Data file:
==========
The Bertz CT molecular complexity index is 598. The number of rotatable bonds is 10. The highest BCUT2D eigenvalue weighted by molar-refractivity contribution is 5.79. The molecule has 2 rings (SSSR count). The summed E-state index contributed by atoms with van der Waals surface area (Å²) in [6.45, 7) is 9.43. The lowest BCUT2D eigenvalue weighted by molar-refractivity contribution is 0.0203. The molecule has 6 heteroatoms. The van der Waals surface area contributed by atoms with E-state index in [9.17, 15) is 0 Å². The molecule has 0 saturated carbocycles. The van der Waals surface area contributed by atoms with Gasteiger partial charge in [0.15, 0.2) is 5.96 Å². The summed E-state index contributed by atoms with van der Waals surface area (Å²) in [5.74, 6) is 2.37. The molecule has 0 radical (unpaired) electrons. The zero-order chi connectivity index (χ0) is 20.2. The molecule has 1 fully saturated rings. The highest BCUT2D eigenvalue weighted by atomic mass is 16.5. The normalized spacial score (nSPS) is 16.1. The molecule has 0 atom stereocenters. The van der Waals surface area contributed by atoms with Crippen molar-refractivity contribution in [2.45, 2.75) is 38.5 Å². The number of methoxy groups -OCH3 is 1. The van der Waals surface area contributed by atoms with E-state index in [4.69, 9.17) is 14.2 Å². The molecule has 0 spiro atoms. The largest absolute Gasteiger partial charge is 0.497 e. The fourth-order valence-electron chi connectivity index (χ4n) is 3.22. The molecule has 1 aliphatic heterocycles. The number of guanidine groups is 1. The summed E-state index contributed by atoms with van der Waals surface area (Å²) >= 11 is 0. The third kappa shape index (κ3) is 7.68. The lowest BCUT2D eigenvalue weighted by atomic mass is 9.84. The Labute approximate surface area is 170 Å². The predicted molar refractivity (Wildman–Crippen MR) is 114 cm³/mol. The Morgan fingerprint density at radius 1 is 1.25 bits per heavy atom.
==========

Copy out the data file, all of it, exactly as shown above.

The Bertz CT molecular complexity index is 598. The number of rotatable bonds is 10. The highest BCUT2D eigenvalue weighted by molar-refractivity contribution is 5.79. The molecule has 2 rings (SSSR count). The summed E-state index contributed by atoms with van der Waals surface area (Å²) in [6.45, 7) is 9.43. The lowest BCUT2D eigenvalue weighted by molar-refractivity contribution is 0.0203. The molecule has 6 heteroatoms. The van der Waals surface area contributed by atoms with E-state index in [9.17, 15) is 0 Å². The molecule has 0 saturated carbocycles. The van der Waals surface area contributed by atoms with Gasteiger partial charge in [0.15, 0.2) is 5.96 Å². The summed E-state index contributed by atoms with van der Waals surface area (Å²) in [5.74, 6) is 2.37. The molecule has 0 radical (unpaired) electrons. The zero-order chi connectivity index (χ0) is 20.2. The molecule has 1 fully saturated rings. The highest BCUT2D eigenvalue weighted by atomic mass is 16.5. The normalized spacial score (nSPS) is 16.1. The molecule has 0 atom stereocenters. The van der Waals surface area contributed by atoms with Crippen molar-refractivity contribution in [2.45, 2.75) is 38.5 Å². The number of methoxy groups -OCH3 is 1. The van der Waals surface area contributed by atoms with E-state index in [4.69, 9.17) is 14.2 Å². The molecule has 0 spiro atoms. The largest absolute Gasteiger partial charge is 0.497 e. The fourth-order valence-electron chi connectivity index (χ4n) is 3.22. The molecule has 1 aliphatic heterocycles. The number of guanidine groups is 1. The summed E-state index contributed by atoms with van der Waals surface area (Å²) >= 11 is 0. The third kappa shape index (κ3) is 7.68. The lowest BCUT2D eigenvalue weighted by atomic mass is 9.84. The Labute approximate surface area is 170 Å². The predicted molar refractivity (Wildman–Crippen MR) is 114 cm³/mol. The Morgan fingerprint density at radius 1 is 1.25 bits per heavy atom.